Southeast Asia's Anthropocene: The Austronecene

Across the globe, humanity’s impact on the planet is vast and varied. When we talk about the Anthropocene, many people think of rapid development and overexploitation. Southeast Asia’s Anthropocene is the result of becoming world’s major resource for fueling consumption-based economy.

Since the 19th century, developed nations have taken what they want from Southeast Asia, creating a biodiversity crisis along the way. Businesses from other countries come to Southeast Asia to collect resources like silver, gold, tin, and other rare earthen materials. Their oceans are fished to near extinction. Vast expanses of native forests are destroyed to make way for palm oil production. Any natural resource, whether it be timber, coconut, or rubber, becomes commodified, packaged, and shipped.

And no one seems to care about what's left behind. Now, Southeast Asia's biodiversity crisis is reaching its peak, and we refuse to stand by and watch.

80% of our world's remaining natural resources lie in the tropics of the middle earth—Southeast Asia, Southern Africa, and Southern America. And we care about what happens to these natural resources, the places they lie, and the communities surrounding them.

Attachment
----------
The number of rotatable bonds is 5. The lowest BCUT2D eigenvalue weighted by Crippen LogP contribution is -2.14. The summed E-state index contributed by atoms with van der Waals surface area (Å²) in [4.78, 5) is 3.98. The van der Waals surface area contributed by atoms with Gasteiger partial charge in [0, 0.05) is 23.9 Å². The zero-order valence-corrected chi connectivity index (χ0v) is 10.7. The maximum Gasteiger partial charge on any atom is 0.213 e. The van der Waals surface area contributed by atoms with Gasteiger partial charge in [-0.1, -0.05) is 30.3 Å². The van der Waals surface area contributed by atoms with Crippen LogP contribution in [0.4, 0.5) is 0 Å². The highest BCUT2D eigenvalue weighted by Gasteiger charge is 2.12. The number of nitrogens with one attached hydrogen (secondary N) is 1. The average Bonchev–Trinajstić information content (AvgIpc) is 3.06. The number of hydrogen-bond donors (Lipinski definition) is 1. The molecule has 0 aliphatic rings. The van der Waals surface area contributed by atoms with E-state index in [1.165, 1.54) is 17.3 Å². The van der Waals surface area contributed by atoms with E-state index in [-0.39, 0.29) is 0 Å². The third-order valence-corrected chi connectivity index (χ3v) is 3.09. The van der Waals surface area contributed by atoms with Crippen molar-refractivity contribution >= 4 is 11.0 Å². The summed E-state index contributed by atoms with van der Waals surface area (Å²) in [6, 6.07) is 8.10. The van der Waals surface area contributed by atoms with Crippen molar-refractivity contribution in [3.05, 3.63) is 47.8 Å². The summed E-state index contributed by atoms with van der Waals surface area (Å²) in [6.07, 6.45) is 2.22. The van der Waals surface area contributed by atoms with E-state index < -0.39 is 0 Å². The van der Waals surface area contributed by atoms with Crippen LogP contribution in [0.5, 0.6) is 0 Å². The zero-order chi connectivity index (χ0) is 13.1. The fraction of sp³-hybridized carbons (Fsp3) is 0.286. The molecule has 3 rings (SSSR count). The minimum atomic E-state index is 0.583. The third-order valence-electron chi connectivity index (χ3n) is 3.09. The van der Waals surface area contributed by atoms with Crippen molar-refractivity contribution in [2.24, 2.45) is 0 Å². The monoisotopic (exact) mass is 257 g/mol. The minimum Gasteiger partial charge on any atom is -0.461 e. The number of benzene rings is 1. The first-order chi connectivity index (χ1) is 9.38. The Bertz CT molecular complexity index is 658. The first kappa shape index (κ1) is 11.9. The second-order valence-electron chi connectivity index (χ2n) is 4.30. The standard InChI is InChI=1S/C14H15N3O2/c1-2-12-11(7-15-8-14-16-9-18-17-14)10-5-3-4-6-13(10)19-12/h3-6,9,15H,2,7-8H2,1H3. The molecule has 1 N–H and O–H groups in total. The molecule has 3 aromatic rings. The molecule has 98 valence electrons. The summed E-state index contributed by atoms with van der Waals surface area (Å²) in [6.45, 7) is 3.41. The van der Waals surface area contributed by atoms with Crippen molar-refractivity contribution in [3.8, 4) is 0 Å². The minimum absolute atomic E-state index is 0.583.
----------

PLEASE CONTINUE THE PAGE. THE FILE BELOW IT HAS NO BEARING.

The Austronecene is a neologism depicting Southeast Asia's human-driven biodiversity crisis. It encompasses Southeast Asia's Anthropocene from various perspectives and envisions alternative futures that can impact the region. The goal of the Austronecene is to shift how we see development.

Rapid urbanisation with consumption-based economies is not the path forward to a better future, and economic development is no longer a useful metric for success. If the cost of economic development is the expense of our natural resources, then this idea of progress should not and cannot be our goal. In reality, our planet's natural resources are finite. True development, progress, and success come not from economic metrics but environmental ones.

The Austronecene encompasses these ideas and embodies our values of conservation over exploitation. Consider ending Southeast Asia's biodiversity crisis by committing to alternative futures that benefit Southeast Asians, Earthlings, and Non-humans.